This data can be of little shock to district leadership when their own reporting indicates that in FY2015, DCPS awarded schools with decidedly low “at-risk” populations the lion-share of “at-risk” funds. The 5 best achieving schools in the district received 90% more funding than the 5 lowest performing schools – an untenable imbalance. Attached is the PowerPoint presentation that was shared with members who attended our special legislative session.

As our teachers, families, and students move toward the close of another school year, beleaguered by one more round of the districts random acts of reform (this iteration includes LEAP, ASPEN, and extended year initiatives) one constant remains – almost certain failure given the absence of DCPS’ systemic appetite for authentic collaborative cooperation.

Over a year ago, the WTU negotiations team of classroom teachers offered to the district a collection of research-supported strategies that could be collectively bargained in an effort to ensure the districts sustained commitment for at least the life of the contract. Key among them was the increased investment in community schools and instructional support materials, and an improved at-risk funding formula – it would appear from DCPS’ resistance that the district would prefer the WTU only care about the adults in the system.

As education professionals, the needs of teachers are only a reflection of the needs of our students. A record number of dissatisfied teachers have fled the district under this administration. DCPS’ own data reflects a massive 126% turnover rate over 6 years with only 11% of that due to what might be deemed poor performance. This district is by any reasonable measure a product of what the district endeavored eight years ago, and in so much time why hasn’t there been the results we were promised?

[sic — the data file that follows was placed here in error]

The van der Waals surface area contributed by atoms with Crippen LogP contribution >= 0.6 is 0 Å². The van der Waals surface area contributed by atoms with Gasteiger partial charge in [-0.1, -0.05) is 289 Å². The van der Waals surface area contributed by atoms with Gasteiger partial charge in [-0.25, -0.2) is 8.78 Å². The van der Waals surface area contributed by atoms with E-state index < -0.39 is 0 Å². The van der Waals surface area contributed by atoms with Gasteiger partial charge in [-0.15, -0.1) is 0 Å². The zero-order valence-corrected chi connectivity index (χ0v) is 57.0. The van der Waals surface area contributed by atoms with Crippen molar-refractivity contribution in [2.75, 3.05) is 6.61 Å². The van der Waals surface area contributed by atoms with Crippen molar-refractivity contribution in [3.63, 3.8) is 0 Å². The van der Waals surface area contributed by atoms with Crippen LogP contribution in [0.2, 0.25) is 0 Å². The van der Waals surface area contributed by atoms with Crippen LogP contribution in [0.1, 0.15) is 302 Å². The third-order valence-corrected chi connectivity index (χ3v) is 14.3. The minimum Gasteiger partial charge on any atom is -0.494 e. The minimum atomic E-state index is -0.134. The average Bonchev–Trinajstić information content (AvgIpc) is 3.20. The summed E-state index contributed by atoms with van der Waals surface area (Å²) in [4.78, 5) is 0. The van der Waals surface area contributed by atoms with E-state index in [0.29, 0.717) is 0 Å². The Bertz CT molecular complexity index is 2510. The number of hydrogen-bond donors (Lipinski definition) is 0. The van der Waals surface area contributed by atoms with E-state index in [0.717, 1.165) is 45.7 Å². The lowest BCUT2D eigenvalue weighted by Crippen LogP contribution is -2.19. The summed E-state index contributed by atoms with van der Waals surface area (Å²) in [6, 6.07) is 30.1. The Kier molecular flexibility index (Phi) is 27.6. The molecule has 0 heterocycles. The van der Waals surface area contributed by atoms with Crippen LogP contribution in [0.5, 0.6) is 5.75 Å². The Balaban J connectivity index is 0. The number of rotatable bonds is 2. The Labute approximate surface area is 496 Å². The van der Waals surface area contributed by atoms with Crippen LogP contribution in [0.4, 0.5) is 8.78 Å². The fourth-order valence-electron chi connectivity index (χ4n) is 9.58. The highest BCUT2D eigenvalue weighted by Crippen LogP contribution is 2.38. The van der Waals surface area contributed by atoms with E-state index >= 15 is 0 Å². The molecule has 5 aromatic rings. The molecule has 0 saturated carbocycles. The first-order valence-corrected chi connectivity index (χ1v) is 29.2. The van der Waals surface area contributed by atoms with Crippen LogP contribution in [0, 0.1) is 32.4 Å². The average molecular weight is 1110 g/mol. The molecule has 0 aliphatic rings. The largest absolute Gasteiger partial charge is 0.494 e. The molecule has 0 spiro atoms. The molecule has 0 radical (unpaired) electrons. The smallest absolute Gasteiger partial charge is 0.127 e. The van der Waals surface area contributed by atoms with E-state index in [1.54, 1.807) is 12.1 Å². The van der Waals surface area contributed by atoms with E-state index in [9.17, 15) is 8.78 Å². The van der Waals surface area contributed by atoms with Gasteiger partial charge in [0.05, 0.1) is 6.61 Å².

All of this data, and more were made available during the Shared Vision Conference at a special legislative session provided to enlighten and enliven the education leadership of our city. City council members and representatives of council members, State Board of Education members, State Superintendent(OSSE), labor and community organization leaders were in attendance, and pressed to investigate the data on their own. I pray that soon we all, with DCPS, might become allies in finally doing what’s best for students.

It is with urgency and determination that I, along with the rest of DC educators and parents assert that a change must come. And while I may be assailed by some for centering my focus on assuring that equity in education is a reality for all of our teachers and students in this district regardless of zip code, together we will not be moved. Please contact the WTU at dialogue@wtulocal6.net to find out how you can work with the Washington Teachers’ Union in helping to address this pernicious and growing achievement gap. Our teachers deserve better and our students cannot afford to wait another nine years.

Elizabeth Davis, President of the Washington Teachers’ Union